‘The Limestone’ gets the largest portion of Evans’ attention, perhaps because it’s the most widespread of the Bedded Rocks. For most people, ‘The Limestone’ is that glorious, honey coloured stone that defines the Cotswolds and the area around Bath but it’s also found in many other regions, running north-eastwards and varying greatly in colour and hardness. A landscape of sloping hills with fields bounded by walls of the local stone and rocks sometimes poking through the surface, gentle in the Cotswolds, gives way to the ‘fiercer aspect’ of the Yorkshire Dales and the ‘high mountainous scenery of Matlock Tor’. The hardest, or Carboniferous, Limestone forms the northern section of the north-south Pennine Chain known as ‘the backbone of England’; as well as the Derbyshire Peak and Fells, and the Mendip Hills in Somerset. Limestone is also found in Wales, around the Lake District, in the Scottish Lowlands and over a wide area in Central Ireland.
‘The Sandstone’, my own local strata, gets barely a look in compared to ‘The Chalk’ and ‘The Limestone’. There is no description of its distribution, merely a few sentences citing the Old Red of South Wales and Herefordshire, and the iron containing New Red of Cheshire and Devon; and a photograph each, mentioning Worcestershire and Norfolk. Evans has little to say either on ‘The Millstone Grit’, that incredibly hard sandstone found mostly in south Lancashire, which forms the unmistakable built environment on both sides of the southern section of the Pennine Chain, beloved of rock-climbers for its unrivalled grip and the challenge of its fantastical weathered shapes. The example given of the brown, sandy earth, pinewoods, moorlands and heathlands of a Sandstone landscape, is the South Downs, close to London.
I can’t recommend this little book highly enough for its introduction to the subject. (If I have one criticism it’s that Evans is very London/South-centric in his examples.) It’s impossible to understand buildings history, or history at all really, without at least some knowledge of geology and, true to the precepts of the Observer’s series, this pocket sized field guide will assist the ‘scientifically curious amateur’ to make a very good beginning. (For those who are interested in investigating further, there is a great online resource at the British Geological Survey website: a set of atlases, commissioned by Historic England, that depicts and describes the distribution and type of building stone in each county.)
As both a gardener and historian I know that Everything Starts with the Soil. It determines what plants can be grown where and, more importantly, what crops or livestock can be farmed where. This, in turn, will determine the particular places where the origins of our modern towns and cities developed; and even whether these settlements would become rich or poor. And, as soil is basically the broken down rock of millennia, enhanced by the in-their-turn broken down bodies of plants, animals and latterly us humans, Geology is not only pretty interesting, but a fundamental study for many other areas of knowledge. Everything, in fact, comes back to the rocks.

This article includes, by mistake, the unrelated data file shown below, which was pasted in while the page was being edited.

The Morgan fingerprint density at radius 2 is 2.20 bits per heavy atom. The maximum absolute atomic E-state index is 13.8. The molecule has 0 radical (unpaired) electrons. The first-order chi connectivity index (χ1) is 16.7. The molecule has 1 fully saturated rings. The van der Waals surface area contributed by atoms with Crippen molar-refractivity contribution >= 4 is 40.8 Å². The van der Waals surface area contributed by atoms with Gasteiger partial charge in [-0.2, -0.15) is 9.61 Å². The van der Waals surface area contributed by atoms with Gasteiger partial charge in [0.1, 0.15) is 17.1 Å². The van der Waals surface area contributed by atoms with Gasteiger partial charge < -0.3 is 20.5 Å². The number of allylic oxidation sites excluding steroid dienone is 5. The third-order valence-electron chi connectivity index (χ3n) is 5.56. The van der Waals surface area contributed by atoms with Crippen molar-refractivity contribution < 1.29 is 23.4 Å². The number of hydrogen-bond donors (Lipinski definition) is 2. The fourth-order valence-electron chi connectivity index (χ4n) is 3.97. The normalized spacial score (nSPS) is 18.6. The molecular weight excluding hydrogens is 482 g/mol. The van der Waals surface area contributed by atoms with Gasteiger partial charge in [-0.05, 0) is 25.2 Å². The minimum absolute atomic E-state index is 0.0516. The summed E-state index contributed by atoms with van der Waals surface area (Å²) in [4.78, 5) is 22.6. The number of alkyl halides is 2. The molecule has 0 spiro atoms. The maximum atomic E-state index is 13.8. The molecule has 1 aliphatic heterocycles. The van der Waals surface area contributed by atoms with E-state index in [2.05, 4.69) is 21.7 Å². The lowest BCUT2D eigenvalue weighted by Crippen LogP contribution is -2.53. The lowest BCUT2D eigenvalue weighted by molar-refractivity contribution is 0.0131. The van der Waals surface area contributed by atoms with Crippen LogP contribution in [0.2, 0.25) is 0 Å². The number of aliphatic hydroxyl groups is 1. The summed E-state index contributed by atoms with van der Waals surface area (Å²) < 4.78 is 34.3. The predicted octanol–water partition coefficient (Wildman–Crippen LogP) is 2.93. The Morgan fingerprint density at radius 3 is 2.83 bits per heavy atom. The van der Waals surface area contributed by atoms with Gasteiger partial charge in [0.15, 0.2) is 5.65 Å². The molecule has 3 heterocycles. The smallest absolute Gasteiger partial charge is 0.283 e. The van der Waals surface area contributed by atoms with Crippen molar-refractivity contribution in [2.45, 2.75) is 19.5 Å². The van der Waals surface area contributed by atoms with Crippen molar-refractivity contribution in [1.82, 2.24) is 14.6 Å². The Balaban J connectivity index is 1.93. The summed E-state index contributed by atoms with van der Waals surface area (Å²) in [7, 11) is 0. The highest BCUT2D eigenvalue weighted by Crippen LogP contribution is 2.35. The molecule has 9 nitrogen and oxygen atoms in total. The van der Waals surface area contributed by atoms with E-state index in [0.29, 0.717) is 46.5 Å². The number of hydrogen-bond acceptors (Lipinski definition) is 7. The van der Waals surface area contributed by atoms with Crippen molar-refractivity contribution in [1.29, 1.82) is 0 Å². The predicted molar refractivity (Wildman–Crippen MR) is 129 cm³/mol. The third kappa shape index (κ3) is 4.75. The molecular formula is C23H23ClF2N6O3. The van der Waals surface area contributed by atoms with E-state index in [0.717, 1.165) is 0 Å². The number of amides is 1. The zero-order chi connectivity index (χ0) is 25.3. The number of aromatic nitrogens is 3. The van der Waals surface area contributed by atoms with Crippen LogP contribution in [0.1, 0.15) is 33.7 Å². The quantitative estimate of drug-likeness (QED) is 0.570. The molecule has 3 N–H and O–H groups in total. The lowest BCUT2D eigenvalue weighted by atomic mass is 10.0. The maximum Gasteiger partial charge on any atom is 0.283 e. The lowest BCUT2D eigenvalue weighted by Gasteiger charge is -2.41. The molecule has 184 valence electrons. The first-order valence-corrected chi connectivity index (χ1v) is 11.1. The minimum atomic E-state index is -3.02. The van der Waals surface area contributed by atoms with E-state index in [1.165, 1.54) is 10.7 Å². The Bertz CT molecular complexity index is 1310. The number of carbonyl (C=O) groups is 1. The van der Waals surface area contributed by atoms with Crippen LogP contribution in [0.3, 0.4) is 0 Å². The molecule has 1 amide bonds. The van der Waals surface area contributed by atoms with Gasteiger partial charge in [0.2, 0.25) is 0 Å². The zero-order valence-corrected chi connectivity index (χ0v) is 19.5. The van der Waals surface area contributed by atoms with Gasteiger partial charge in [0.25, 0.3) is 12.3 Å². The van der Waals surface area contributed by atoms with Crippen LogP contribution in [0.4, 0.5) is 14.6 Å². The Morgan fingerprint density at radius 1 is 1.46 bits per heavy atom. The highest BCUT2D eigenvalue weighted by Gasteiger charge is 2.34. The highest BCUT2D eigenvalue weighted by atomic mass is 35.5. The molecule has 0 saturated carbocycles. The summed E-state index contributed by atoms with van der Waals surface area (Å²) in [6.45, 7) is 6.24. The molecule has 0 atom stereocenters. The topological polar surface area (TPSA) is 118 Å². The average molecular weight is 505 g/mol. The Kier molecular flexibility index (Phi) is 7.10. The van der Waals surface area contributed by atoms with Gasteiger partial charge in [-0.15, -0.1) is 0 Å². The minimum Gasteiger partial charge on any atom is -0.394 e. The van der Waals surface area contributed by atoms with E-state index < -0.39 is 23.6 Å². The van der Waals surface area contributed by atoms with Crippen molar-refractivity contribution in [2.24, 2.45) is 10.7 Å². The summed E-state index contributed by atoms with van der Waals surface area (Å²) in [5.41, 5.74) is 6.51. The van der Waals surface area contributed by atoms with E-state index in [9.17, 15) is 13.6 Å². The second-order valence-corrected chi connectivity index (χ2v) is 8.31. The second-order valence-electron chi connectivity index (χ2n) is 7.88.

But don’t just take my word for it.
‘Rocks! Why am I messing about with lumps of stone? When did they ever tell anyone anything?’ said Ponder. ‘You know, sir, sometimes I think there’s a great ocean of truth out there and I’m just sitting on the beach playing with … with stones.’
He kicked the stone.
‘But one day we’ll find a way to sail that ocean,’ he said. He sighed. ‘Come on. I suppose we’d better get down to the castle.’
The Librarian watched them join the procession of tired men who were staggering down the valley.
Then he pulled at the nail a few times, and watched it fly back to the stone.
He looked up into the eyes of Jason Ogg.
Much to Jason’s surprise, the orang-utan winked.
Sometimes, if you pay real close attention to the pebbles you find out about the ocean.
Lords and Ladies (1992)
And talking about the ocean … One of the particularly interesting things about older text books are the ideas of the time that are now either resolved or exploded: Evans, for example, has suggestions for further avenues of exploration as to the origins of the planet and life on earth, most of which are largely understood today.
His final section Man as a Geological Agent discusses what we would now refer to as environmental impact. As part of this, Evans mentions a scheme being put forward by scientists of the time, in the Brave New World that was just beginning, for large scale re-irrigation of the planet’s deserts – by melting the polar ice caps with the use of atomic bombs. This, Evans comments in a dryly detached manner ‘would certainly have far-reaching and incalculable geological results.’
For an example of sheer, overwhelming idiocy, amidst the half baked ideas of the coming decades that continue to affect our planet, it’s a scenario that even Pratchett himself couldn’t have bettered.